I cannot avoid the intersections with and similarities between Jesus’ trial and crucifixion and the treatment of Black Americans both past and present. There has certainly been a “synergy…between corrupt state power and ‘mob’ justice” in that history and in the present. You might want to read Richard Rothstein’s The Color of Law, Brian Stevenson’s Just Mercy, or Sherrilyn Ifill’s On the Courthouse Lawn. I will probably refer to all of these books in the posts this week.
Right now, however, I am working my way through Burton and Defner’s new book, Justice Deferred: Race and the Supreme Court. Allow me to quote from their introduction.
“Americans recognize [the Supreme Court] as the institution that ended segregation, guarantees fair trials, and protects free speech and the right to vote. But the reality is more complicated, especially in the area of race and civil rights. In this area, those accomplishments date from a short period in history, from the 1930s to the early 1970s. Before that time, the Supreme Court spent much of its history ignoring or suppressing those rights, and in the half century since the early 1970s the Court’s record on civil rights has retreated far more than it has advanced” (page 1).
Crucifixion, in whatever guise, reveals the collaboration of systems and structures to keep the privileged in power and the oppressed in their place. This was true in first-century Judea. It was true in the United States following the failure of Reconstruction. And it is true in the ways the system is undergirding White Christian Nationalism today. One has only to follow, for example, the trials of Kyle Rittenhouse and the three men who murdered Ahmaud Arbery to see these systems and structures in operation.
The structural and systemic response is not inevitable, however. I think Mark 15 can be read chiastically, as has been the case with other texts in the Markan composition. The purpose of this analysis is to identify the “center” of the section in the account. Here’s my rough and ready analysis of Mark 15.
|Markan Text||Theme||Main players|
|1-5||Jerusalem authorities and Pilate||Authorities|
|16-20||Hail, King of the Jews||Soldiers|
|21-24||Pick up your cross||Simon of Cyrene|
|25-39||Hail, King of the Jews||Centurion|
|40-41||The deposition||The Women|
|42-47||The Burial||Joseph of Arimathea|
The center of this scene is the moment when Simon of Cyrene (the “other Simon” who does not abandon Jesus) picks up Jesus’ cross. When that happens, people begin to change, at least in the Markan composition. The centurion declares, or wonders if, “this man was the Son of God.” The women follow Jesus not only to the cross but to the tomb. And Joseph of Arimathea, a member of the council who was waiting for the coming Reign of God, arranges for proper burial.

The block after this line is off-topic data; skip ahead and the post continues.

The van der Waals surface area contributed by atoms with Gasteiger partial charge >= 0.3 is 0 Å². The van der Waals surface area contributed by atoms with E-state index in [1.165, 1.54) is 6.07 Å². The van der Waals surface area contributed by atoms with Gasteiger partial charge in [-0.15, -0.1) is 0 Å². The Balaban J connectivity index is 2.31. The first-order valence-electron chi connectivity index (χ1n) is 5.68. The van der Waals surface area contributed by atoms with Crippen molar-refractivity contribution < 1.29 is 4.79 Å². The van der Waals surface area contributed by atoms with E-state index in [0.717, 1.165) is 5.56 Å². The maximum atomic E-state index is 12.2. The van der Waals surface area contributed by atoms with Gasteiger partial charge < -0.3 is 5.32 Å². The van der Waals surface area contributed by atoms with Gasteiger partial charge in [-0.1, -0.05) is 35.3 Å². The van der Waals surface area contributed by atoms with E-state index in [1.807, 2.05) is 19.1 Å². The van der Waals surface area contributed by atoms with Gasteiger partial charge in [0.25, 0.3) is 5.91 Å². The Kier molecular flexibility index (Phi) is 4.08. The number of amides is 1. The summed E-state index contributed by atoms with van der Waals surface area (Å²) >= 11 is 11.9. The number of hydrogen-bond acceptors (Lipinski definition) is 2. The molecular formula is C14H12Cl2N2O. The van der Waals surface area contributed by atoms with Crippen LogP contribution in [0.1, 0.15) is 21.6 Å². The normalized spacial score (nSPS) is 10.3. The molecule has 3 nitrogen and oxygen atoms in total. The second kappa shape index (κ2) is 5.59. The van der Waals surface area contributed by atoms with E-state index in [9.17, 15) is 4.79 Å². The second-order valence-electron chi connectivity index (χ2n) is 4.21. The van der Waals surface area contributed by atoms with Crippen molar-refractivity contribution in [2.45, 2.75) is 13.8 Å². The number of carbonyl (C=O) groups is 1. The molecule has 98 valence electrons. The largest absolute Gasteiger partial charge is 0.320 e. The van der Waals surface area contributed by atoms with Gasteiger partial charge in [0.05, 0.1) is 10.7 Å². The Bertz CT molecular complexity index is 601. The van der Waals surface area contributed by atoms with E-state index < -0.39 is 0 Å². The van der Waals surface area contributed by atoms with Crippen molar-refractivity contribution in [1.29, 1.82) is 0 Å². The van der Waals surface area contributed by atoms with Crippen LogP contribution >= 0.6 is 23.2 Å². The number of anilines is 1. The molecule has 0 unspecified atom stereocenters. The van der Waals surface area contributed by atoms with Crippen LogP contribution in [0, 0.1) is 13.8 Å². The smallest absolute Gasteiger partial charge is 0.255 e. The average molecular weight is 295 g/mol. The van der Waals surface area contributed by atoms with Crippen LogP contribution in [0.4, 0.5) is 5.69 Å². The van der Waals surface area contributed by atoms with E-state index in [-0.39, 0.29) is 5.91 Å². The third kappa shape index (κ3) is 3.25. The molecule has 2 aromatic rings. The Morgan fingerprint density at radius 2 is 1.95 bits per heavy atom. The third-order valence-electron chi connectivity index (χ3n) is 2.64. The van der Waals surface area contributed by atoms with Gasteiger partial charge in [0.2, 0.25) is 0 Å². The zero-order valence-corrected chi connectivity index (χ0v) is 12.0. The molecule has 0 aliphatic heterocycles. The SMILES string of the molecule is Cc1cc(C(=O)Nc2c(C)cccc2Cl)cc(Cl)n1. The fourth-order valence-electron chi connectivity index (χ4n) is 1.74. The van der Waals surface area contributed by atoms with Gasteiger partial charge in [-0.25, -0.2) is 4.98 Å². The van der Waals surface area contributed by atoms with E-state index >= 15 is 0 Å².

All of the skills and strategies of the Markan composer are on display here. In addition to the chiastic structure, we have another “minor character,” Simon of Cyrene, who embodies authentic discipleship. His act is surrounded by the witness and serving of the women, most of whom remain nameless, although Mary Magdalene and Mary the mother of Joses are named at the end of the text. The male disciples have fled, but the women have endured steadfastly to the end.
Yet another “minor character” makes the announcement that brings us back to the first verses of the Markan account. This account is the beginning of the Good News of Jesus Christ, the Son of God. “Jesus’ messianic identity only became apparent at the moment of his death and to the most unlikely of people,” Michael Chan writes, “It is humbling to realize that most of Jesus’ contemporaries were unable to comprehend his messianic mission, even when Jesus stated his messianic identity explicitly (14:62).”
The text is filled with irony as the true nature of Jesus’ royal rule is uncovered and revealed. Jesus is, indeed, the “King of the Jews.” Pilate becomes a prophet and is astonished by this strange character in front of him. Barabbas, (the name means “son of the father”) is released and the Beloved Son suffers and dies.
The soldiers return his clothes and then take them away. The two who occupy seats in the Kingdom are now at Jesus’ right and left on their own crosses. The temple is invaded, and the centurion sees the truth. The stone that the builders rejected is laid to rest in a tomb hewn out of rock. I am sure you can find more items for this inventory.
The One who came not to be served but to serve has given his life as a ransom for many. That’s how the Markan composer urges us to experience Christ the King.
References and Resources
Alexamenos graffito: https://en.wikipedia.org/wiki/Alexamenos_graffito.
Burton, Oliver Vernon, and Defner, Armand. Justice Deferred: Race and the Supreme Court. Cambridge, MA.: The Belknap Press, 2021.